Just caught up on another active series, The Pirates of the Coast, with The Iron Corsair by Barbara Devlin.
I have a long holiday weekend of campfire reading in my immediate future which is a good thing as I have one more complete series to finish off our May reading list. I can’t believe it’s already almost June, and therefore time for announcing our June reading list. Stay tuned!!
I discovered Barbara Devlin when I first subscribed to Kindle Unlimited, as at the time her books were available that way. Now it appears she has moved away from that platform and is strictly purchase only, huge bummer! I had already binged Brethren of the Coast, which this series is a spinoff of, and ranked it in the top 6 “Fun and Saucy” series, so that basically meant “yep, we’re reading it”.
The first book in the Pirates Series, The Black Morass, was a huge deviation from her Brethren series and I did not like it at all. The storyline, the characters, the intimate scenes… nothing was to my taste, but I HAVE to finish anything I start, so I hit “Purchase with 1-click” and $.99 later I was committed to the two hour read.
Thankfully, Iron Corsair returned us to the fun beach-y read and characters we loved from the Brethren of the Coast series. This book stays true to the historical Regency plot conventions:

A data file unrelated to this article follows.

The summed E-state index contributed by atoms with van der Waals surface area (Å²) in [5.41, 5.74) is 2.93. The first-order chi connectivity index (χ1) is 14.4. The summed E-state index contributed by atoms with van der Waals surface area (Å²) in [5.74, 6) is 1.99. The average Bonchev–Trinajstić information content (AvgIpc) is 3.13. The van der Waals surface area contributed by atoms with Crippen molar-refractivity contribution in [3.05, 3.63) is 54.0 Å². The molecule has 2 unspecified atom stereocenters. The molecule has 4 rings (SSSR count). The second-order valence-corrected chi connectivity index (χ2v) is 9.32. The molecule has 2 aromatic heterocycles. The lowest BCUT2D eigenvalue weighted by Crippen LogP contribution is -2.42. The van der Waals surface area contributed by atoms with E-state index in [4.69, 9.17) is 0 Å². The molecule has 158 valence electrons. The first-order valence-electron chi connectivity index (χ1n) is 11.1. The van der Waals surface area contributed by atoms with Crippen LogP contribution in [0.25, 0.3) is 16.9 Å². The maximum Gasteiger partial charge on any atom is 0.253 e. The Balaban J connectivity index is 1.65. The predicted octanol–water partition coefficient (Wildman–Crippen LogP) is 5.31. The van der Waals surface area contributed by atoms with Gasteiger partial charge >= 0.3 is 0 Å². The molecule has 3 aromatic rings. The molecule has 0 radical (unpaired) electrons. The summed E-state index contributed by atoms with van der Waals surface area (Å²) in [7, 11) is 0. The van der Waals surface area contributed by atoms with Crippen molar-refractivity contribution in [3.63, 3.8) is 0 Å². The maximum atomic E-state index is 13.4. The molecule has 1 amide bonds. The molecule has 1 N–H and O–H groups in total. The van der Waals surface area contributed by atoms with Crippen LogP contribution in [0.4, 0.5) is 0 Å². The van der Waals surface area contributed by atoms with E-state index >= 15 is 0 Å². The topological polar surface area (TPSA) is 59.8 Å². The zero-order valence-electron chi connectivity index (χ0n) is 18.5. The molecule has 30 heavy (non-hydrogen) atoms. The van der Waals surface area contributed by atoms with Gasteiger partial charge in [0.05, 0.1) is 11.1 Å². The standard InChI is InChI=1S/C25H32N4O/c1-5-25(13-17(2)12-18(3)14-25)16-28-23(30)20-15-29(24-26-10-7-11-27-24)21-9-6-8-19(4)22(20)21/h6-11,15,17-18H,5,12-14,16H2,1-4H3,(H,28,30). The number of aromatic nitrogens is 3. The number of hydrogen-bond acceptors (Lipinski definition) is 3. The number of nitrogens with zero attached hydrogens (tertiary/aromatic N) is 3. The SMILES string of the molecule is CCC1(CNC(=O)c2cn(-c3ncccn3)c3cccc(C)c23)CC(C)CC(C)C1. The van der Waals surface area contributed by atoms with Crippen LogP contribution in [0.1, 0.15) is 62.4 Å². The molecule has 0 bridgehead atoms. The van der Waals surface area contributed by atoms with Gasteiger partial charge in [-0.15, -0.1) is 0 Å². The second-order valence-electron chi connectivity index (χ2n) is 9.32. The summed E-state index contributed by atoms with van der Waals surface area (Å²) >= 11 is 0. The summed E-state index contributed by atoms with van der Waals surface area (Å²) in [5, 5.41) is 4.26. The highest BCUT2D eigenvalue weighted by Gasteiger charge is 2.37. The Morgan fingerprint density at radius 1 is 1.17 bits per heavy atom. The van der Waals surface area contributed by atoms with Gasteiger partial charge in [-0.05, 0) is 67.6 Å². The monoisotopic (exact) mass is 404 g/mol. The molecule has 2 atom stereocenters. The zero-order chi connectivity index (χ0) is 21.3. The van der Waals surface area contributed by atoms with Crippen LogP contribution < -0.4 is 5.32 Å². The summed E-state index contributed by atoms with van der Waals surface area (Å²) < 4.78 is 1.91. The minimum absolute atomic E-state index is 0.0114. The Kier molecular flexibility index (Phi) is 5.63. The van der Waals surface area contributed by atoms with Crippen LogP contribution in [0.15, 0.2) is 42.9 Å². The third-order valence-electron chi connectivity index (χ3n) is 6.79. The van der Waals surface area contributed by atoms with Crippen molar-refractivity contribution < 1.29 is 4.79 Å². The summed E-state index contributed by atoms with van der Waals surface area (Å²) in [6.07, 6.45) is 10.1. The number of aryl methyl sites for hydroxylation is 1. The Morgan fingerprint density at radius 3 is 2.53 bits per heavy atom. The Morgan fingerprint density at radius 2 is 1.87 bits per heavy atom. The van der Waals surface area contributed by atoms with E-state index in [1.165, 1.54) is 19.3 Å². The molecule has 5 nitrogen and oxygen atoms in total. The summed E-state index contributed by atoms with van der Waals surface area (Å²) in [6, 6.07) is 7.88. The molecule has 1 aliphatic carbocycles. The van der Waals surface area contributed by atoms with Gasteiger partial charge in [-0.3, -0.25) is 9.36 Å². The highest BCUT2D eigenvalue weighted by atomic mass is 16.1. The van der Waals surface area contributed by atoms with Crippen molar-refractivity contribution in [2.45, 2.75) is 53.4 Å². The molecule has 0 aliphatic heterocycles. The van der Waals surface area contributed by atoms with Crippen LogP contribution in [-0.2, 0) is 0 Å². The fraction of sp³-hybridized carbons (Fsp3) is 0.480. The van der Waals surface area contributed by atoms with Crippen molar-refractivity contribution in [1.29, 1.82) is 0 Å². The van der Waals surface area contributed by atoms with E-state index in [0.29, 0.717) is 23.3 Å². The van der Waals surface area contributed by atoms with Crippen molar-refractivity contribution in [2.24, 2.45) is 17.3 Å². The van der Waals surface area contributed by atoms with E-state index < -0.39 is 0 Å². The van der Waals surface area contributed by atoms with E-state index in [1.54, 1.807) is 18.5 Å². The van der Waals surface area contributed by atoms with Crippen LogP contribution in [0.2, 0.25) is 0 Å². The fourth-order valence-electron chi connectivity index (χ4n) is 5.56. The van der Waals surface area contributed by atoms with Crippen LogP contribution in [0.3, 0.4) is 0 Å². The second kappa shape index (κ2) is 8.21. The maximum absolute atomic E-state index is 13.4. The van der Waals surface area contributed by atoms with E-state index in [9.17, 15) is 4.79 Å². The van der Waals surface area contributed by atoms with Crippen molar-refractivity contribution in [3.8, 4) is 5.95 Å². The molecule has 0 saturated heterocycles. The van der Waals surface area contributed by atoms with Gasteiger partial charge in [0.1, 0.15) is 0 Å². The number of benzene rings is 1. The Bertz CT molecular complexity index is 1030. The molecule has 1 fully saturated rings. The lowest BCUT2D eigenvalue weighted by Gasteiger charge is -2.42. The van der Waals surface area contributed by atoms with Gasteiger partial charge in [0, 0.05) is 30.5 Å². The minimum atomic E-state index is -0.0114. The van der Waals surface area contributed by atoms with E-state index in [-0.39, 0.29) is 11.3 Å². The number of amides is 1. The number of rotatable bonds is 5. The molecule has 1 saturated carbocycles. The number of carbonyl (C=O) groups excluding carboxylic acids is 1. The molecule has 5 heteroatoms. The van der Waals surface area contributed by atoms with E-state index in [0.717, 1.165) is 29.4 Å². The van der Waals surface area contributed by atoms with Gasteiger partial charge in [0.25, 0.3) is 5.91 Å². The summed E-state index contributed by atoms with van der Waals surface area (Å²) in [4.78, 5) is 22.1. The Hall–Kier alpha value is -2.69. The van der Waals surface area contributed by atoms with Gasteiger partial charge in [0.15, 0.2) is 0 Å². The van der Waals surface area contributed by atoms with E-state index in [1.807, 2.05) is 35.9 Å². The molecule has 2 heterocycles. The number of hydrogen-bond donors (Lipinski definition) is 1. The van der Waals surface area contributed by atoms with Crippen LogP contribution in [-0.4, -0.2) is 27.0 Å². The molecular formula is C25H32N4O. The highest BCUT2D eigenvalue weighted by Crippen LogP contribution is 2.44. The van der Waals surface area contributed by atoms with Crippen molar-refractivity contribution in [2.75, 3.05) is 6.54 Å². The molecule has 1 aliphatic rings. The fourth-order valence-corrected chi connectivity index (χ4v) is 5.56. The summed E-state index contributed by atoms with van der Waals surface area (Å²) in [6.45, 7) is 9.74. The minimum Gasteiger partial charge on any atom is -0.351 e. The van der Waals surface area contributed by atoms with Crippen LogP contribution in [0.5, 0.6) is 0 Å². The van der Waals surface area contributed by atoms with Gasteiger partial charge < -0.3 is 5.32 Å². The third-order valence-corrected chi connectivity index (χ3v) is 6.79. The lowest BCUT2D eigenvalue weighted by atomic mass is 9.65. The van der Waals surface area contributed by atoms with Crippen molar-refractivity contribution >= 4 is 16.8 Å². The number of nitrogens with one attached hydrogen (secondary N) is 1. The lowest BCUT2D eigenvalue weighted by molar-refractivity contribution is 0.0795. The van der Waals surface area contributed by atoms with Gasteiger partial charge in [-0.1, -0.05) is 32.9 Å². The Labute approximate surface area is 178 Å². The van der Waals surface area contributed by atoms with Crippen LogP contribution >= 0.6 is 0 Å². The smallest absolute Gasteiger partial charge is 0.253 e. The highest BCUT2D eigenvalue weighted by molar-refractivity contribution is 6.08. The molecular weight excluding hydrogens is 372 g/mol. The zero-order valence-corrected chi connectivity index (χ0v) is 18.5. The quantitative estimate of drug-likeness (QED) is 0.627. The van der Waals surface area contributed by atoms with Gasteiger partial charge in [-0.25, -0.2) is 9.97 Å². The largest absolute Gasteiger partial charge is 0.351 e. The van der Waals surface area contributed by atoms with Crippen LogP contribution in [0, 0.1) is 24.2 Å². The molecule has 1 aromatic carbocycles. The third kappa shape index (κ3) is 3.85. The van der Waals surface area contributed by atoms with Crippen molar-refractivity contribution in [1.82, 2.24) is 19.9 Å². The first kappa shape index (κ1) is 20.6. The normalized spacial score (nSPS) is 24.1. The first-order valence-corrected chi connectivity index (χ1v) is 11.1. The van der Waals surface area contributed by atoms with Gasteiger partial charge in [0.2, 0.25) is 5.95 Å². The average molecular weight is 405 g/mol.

- focuse on the rebellion of propriety within the ton
- and always have a minor element of intrigue.
What sets Barbara Devlin’s novels apart is the banter between the characters, and their ability to poke fun of marriage, love and the fact that the woman truly leads the man around by his… well… you know…
Substance factor is decent. It is predictable in true regency fashion, but there is a subplot of “whodunnit” that I honestly couldn’t predict, so I liked that! (I will warn though, I am easy to fool).
Steam factor: Since it was a regency romance, there was quite a bit of bedroom play and Barbara has some very cute ways of describing the male and female anatomy that makes me giggle through all her books. It never gets old!
Series Dependency: Truly, I don’t see that you would have to read the entire series to date before reading this one; however, I find that having met the supporting characters already in their own stories made the interactions and banter much more fun. But there is no history in the other books required to enjoy this one on its own.
Overall, it was a solid diversion from reality (isn’t that what we are looking for anyway) and the main characters were easy to like. I’ll stick around for her next one!